Are We Born Creative?

blue box

Since the dawn of human evolution, our world has been driven by creative flashes of inspiration.  Creativity often appear as a spontaneous burst of new ideas but it is really the ability to derive new ideas from old ones – the reassembly of information that we already possess.  While everyone can learn to be creative to some degree, new research is revealing that the extent to which we inherit our creativity may be greater that previously thought.

This Thursday, November 27, I will be giving a public talk on creativity and how we can foster it. The talk will take place at The Blue Box Creative Therapy Centre in Limerick city centre.  Entrance is free; donations to this worthy cause are welcome.

Book your ticket

 

Your Brain On Improv


What happens in the brain during musical improv? Researcher Charles Limb scanned the brains of jazz musicians to find out.

About Charles Limb

Dr. Charles Limb is an Associate Professor in the Johns Hopkins Department of Otolaryngology — Head and Neck Surgery, as well as faculty at the Peabody Conservatory of Music. He combines his two passions to study the way the brain creates and perceives music. He’s a hearing specialist and surgeon at Johns Hopkins who performs cochlear implantations. In his free time, he plays sax, piano and bass.

In search of a better understanding of how the mind processes complex auditory stimuli such as music, Dr. Limb has been working with Dr. Allen Braun to look at the brains of improvising musicians and study what parts of the brain are involved when a musician is really in the groove.

Weekly Neuroscience Update

Conceptual scheme of controlled release of ODN from a hydrogel composed of a CyD-containing molecular network by mechanical compression. (Credit: Image courtesy of National Institute for Materials Science)

A research group has succeeded in developing a gel material which is capable of releasing drugs in response to pressure applied by the patient.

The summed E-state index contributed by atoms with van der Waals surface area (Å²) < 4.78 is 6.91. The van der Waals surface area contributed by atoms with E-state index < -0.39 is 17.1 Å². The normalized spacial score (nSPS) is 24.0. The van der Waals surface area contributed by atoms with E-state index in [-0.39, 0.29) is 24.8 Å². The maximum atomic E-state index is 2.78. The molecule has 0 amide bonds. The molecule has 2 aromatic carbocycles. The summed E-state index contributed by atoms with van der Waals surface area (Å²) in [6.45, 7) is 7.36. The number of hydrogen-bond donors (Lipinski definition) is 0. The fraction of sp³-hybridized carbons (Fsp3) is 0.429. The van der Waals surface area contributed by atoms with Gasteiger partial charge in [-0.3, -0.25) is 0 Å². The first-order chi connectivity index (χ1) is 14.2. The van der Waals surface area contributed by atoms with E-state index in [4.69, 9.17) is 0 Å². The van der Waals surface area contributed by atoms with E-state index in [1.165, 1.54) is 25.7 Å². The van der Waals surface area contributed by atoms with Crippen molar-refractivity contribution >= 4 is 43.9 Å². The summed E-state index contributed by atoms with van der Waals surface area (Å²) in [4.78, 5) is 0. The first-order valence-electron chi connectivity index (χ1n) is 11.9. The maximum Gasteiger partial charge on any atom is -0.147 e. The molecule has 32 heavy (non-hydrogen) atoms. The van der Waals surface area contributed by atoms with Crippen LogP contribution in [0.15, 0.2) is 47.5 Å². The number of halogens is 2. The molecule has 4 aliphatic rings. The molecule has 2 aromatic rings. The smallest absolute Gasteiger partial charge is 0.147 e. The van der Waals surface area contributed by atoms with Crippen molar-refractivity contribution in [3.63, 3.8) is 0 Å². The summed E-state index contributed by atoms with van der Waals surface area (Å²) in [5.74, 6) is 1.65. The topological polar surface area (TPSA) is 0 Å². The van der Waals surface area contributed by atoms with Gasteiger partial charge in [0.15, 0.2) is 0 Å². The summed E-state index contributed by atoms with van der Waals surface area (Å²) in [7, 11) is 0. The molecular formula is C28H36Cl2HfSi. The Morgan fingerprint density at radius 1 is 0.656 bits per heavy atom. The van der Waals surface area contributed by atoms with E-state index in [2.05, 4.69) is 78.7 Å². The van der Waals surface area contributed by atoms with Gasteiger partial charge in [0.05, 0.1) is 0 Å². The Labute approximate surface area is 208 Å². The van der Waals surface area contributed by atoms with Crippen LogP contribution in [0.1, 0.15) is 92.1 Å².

New findings about how the brain functions to suppress pain have been published in the leading journal in the field Pain, by National University of Ireland Galway (NUI Galway) researchers. For the first time, it has been shown that suppression of pain during times of fear involves complex interplay between marijuana-like chemicals and other neurotransmitters in a brain region called the amygdala.

Researchers report that they have found a biological mechanism that appears to play a vital role in learning to read. This finding provides significant clues into the workings behind dyslexia — a collection of impairments unrelated to intelligence, hearing or vision that makes learning to read a struggle.

A new study suggests neural ‘synchrony’ may be key to understanding how the human brain perceives.

Sleep plays an important role in the brain’s ability to consolidate learning when two new potentially competing tasks are learned in the same day, research at the University of Chicago demonstrates.

New research for the first time explains exactly how two brain regions interact to promote emotionally motivated behaviors associated with anxiety and reward. The findings could lead to new mental health therapies for disorders such as addiction, anxiety, and depression.

Researchers have designed a decoded functional MRI neurofeedback method that induces a pre-recorded activation pattern in targeted early visual brain areas that could also produce the pattern through regular learning.

A new study conducted by monitoring the brain waves of sleeping adolescents has found that remarkable changes occur in the brain as it prunes away neuronal connections and makes the major transition from childhood to adulthood.

New research suggests that depression, even in children, can increase the risk of heart problems later in life. Teens who were depressed as children are far more likely than their peers to be obese, smoke cigarettes and lead sedentary lives, even if they no longer suffer from depression.

Alcohol consumption affects the brain in multiple ways, ranging from acute changes in behavior to permanent molecular and functional alterations. The general consensus is that in the brain, alcohol targets mainly neurons. However, recent research suggests that other cells of the brain known as astrocytic glial cells or astrocytes are necessary for the rewarding effects of alcohol and the development of alcohol tolerance.

New research published in The Journal of Neuroscience suggests that modifying signals sent by astrocytes, our star-shaped brain cells, may help to limit the spread of damage after an ischemic brain stroke.

The prefrontal cortex is a region of the brain that acts like a filter, keeping any irrelevant thoughts, memories and perceptions from interfering with the task-at-hand. In a new study, researchers have shown that inhibiting this filter can enhance unfiltered, creative thinking.

A new study suggests that depression results from a disturbance in the ability of brain cells to communicate with each other. The study indicates a major shift in our understanding of how depression is caused and how it should be treated.